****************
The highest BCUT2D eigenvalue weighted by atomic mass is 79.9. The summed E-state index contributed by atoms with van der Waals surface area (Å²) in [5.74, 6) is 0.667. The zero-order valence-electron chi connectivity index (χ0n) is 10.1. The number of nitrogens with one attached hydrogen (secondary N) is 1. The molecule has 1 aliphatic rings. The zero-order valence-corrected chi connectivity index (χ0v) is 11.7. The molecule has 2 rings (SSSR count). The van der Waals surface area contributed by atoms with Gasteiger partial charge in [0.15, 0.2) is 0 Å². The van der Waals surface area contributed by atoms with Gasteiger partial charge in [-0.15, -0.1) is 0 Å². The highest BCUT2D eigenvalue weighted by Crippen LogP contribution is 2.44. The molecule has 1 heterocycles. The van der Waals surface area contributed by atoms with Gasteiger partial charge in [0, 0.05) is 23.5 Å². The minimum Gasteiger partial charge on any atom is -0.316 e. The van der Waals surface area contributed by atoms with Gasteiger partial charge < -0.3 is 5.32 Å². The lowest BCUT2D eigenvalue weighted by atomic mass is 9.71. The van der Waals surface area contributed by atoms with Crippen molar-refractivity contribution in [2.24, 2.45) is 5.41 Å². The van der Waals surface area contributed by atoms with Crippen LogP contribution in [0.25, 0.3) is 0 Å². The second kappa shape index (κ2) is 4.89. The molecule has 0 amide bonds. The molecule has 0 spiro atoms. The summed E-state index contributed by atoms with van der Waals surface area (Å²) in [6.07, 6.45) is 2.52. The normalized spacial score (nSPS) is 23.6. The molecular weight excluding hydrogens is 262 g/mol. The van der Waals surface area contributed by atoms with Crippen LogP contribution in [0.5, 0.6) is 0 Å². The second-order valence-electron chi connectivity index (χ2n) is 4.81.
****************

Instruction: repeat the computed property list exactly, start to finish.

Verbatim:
The highest BCUT2D eigenvalue weighted by atomic mass is 79.9. The summed E-state index contributed by atoms with van der Waals surface area (Å²) in [5.74, 6) is 0.667. The zero-order valence-electron chi connectivity index (χ0n) is 10.1. The number of nitrogens with one attached hydrogen (secondary N) is 1. The molecule has 1 aliphatic rings. The zero-order valence-corrected chi connectivity index (χ0v) is 11.7. The molecule has 2 rings (SSSR count). The van der Waals surface area contributed by atoms with Gasteiger partial charge in [0.15, 0.2) is 0 Å². The van der Waals surface area contributed by atoms with Gasteiger partial charge in [-0.15, -0.1) is 0 Å². The highest BCUT2D eigenvalue weighted by Crippen LogP contribution is 2.44. The molecule has 1 heterocycles. The van der Waals surface area contributed by atoms with Gasteiger partial charge in [0, 0.05) is 23.5 Å². The minimum Gasteiger partial charge on any atom is -0.316 e. The van der Waals surface area contributed by atoms with Gasteiger partial charge < -0.3 is 5.32 Å². The lowest BCUT2D eigenvalue weighted by atomic mass is 9.71. The van der Waals surface area contributed by atoms with Crippen molar-refractivity contribution in [2.24, 2.45) is 5.41 Å². The van der Waals surface area contributed by atoms with Crippen LogP contribution in [0.25, 0.3) is 0 Å². The second kappa shape index (κ2) is 4.89. The molecule has 0 amide bonds. The molecule has 0 spiro atoms. The summed E-state index contributed by atoms with van der Waals surface area (Å²) in [6.07, 6.45) is 2.52. The normalized spacial score (nSPS) is 23.6. The molecular weight excluding hydrogens is 262 g/mol. The van der Waals surface area contributed by atoms with Crippen LogP contribution in [0.5, 0.6) is 0 Å². The second-order valence-electron chi connectivity index (χ2n) is 4.81.